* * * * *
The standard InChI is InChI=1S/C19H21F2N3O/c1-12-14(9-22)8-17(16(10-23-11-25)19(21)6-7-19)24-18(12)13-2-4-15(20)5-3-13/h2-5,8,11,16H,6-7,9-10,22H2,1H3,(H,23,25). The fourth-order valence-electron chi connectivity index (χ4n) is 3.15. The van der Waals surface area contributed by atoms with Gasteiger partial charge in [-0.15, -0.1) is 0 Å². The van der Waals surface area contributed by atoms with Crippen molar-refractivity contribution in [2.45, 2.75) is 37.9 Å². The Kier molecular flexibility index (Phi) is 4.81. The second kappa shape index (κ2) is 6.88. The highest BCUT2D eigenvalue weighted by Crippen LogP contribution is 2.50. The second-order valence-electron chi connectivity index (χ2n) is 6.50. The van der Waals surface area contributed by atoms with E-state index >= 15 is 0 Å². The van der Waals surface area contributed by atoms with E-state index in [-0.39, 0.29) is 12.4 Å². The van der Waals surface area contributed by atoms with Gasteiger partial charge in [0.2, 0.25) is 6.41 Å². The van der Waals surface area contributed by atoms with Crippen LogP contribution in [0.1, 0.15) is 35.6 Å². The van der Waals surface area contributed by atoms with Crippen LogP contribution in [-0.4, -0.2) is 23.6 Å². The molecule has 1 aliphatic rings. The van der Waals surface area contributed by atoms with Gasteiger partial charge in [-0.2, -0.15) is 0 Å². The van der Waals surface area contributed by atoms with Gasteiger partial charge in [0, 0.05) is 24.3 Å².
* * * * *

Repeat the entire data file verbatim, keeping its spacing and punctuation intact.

The standard InChI is InChI=1S/C19H21F2N3O/c1-12-14(9-22)8-17(16(10-23-11-25)19(21)6-7-19)24-18(12)13-2-4-15(20)5-3-13/h2-5,8,11,16H,6-7,9-10,22H2,1H3,(H,23,25). The fourth-order valence-electron chi connectivity index (χ4n) is 3.15. The van der Waals surface area contributed by atoms with Gasteiger partial charge in [-0.15, -0.1) is 0 Å². The van der Waals surface area contributed by atoms with Crippen molar-refractivity contribution in [2.45, 2.75) is 37.9 Å². The Kier molecular flexibility index (Phi) is 4.81. The second kappa shape index (κ2) is 6.88. The highest BCUT2D eigenvalue weighted by Crippen LogP contribution is 2.50. The second-order valence-electron chi connectivity index (χ2n) is 6.50. The van der Waals surface area contributed by atoms with E-state index >= 15 is 0 Å². The van der Waals surface area contributed by atoms with E-state index in [-0.39, 0.29) is 12.4 Å². The van der Waals surface area contributed by atoms with Gasteiger partial charge in [0.2, 0.25) is 6.41 Å². The van der Waals surface area contributed by atoms with Crippen LogP contribution in [0.1, 0.15) is 35.6 Å². The van der Waals surface area contributed by atoms with Crippen LogP contribution in [-0.4, -0.2) is 23.6 Å². The molecule has 1 aliphatic rings. The van der Waals surface area contributed by atoms with Gasteiger partial charge in [-0.2, -0.15) is 0 Å². The van der Waals surface area contributed by atoms with Gasteiger partial charge in [0, 0.05) is 24.3 Å².